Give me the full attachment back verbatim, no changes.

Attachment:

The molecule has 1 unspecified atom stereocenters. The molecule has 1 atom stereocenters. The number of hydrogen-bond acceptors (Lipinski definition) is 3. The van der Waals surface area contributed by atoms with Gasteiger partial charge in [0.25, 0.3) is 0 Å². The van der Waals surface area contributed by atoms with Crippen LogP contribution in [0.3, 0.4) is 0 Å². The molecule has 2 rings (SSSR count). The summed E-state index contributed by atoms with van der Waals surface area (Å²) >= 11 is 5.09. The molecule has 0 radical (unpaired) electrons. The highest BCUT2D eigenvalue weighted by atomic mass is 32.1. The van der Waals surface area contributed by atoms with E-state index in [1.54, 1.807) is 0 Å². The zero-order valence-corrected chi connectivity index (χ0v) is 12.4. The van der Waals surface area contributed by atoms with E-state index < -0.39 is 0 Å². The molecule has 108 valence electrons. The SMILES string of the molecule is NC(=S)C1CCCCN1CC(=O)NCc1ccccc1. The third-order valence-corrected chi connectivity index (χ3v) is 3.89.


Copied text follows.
The molecule has 1 unspecified atom stereocenters. The molecule has 1 atom stereocenters. The number of hydrogen-bond acceptors (Lipinski definition) is 3. The van der Waals surface area contributed by atoms with Gasteiger partial charge in [0.25, 0.3) is 0 Å². The van der Waals surface area contributed by atoms with Crippen LogP contribution in [0.3, 0.4) is 0 Å². The molecule has 2 rings (SSSR count). The summed E-state index contributed by atoms with van der Waals surface area (Å²) >= 11 is 5.09. The molecule has 0 radical (unpaired) electrons. The highest BCUT2D eigenvalue weighted by atomic mass is 32.1. The van der Waals surface area contributed by atoms with E-state index in [1.54, 1.807) is 0 Å². The zero-order valence-corrected chi connectivity index (χ0v) is 12.4. The van der Waals surface area contributed by atoms with E-state index < -0.39 is 0 Å². The molecule has 108 valence electrons. The SMILES string of the molecule is NC(=S)C1CCCCN1CC(=O)NCc1ccccc1. The third-order valence-corrected chi connectivity index (χ3v) is 3.89.